The Swedish National Agency for Higher Education to close From 1 January 2013, the Swedish National Agency for Higher Education will cease to exist as a public authority. Its operations will be transferred to two new public authorities: the Swedish Higher Education Authority (Universitetskanslersämbetet) and the Swedish Council for Higher Education (Universitets- och högskolerådet).
The Swedish Higher Education Authority will be responsible for the quality assurance and supervision of higher education and for following up, analysing and the external monitoring of issues within the authority´s area of responsibility.
Large parts of the Agency´s current activities will be transferred to the Swedish Higher Education Authority. The activities that will instead be handled by the Swedish Council for Higher Education are primarily the evaluation of foreign qualifications, study information, admission questions and the Swedish Scholastic Aptitude Test.
Read more about the new authorities »
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HistoryHögskoleverket (Swedish National Agency for Higher Education) was established in 1995.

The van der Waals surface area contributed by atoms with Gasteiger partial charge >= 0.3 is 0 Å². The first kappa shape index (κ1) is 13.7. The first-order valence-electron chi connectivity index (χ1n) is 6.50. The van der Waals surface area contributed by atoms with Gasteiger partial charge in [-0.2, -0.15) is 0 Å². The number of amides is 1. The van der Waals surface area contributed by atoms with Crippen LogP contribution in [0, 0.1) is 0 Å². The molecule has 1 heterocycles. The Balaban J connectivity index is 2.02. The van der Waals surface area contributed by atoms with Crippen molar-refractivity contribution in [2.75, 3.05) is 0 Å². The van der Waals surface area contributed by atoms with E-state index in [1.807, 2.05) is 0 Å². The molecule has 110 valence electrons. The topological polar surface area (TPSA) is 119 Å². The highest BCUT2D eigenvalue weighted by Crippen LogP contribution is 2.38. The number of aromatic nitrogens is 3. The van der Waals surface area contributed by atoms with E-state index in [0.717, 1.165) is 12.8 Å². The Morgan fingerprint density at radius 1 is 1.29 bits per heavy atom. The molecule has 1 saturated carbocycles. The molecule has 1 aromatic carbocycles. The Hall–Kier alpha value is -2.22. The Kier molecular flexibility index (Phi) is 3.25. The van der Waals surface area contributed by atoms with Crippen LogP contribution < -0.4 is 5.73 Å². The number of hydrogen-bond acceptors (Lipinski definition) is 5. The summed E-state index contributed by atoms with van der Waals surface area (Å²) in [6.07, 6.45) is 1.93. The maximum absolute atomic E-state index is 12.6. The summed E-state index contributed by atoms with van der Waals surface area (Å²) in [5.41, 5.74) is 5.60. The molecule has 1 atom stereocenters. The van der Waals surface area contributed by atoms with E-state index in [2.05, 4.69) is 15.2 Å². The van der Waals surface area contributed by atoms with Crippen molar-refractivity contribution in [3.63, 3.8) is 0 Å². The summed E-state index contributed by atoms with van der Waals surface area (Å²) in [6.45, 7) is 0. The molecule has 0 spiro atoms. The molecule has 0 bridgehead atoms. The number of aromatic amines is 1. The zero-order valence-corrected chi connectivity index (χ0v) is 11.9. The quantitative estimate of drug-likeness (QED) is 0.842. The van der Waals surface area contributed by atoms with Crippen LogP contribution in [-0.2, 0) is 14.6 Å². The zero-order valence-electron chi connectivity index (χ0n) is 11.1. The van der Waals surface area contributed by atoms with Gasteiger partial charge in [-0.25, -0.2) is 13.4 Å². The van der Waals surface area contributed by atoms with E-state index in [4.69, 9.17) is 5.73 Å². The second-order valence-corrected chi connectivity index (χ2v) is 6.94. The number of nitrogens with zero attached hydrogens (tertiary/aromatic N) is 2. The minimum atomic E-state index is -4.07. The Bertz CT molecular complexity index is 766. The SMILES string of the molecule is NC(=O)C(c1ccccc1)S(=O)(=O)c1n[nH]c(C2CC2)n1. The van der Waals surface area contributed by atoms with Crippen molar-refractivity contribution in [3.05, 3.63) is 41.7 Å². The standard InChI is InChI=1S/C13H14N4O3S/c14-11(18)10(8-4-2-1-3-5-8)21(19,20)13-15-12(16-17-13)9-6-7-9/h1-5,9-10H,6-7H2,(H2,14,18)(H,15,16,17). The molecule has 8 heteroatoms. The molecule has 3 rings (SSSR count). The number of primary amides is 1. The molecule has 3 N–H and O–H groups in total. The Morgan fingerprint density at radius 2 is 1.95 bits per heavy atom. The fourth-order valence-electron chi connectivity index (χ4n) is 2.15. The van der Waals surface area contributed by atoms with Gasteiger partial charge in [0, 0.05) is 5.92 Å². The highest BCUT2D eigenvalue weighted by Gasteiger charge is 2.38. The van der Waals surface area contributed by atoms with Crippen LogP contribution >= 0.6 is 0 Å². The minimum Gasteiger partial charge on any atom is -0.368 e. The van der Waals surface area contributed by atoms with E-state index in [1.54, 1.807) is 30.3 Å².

Mandate from the GovernmentThe operations of the Swedish National Agency for Higher Education (Agency) are subject to instructions from the Swedish Government. The Government's annual public service agreement stipulates the direct government funding allocated to the Agency as well as the targets to be reached, specific tasks to be undertaken and how the results of activities must be reported.
Statutes, ordinances and regulationsThe most important pieces of legislation governing higher education institutions are:
- The Higher Education Act
- The Higher Education Ordinance (including the System of Qualifications).
In addition, the Agency is entitled to issue regulations in a number of areas. The most important ones deal with:
- Entry requirements
- Selection criteria
- Evaluation of post-16 study programmes abroad
- Contract education
- Diploma supplements
- Qualified teacher status.
International obligationsBecause of its close ties with other Nordic countries and its membership of the EU, Sweden must comply with numerous international agreements. These include: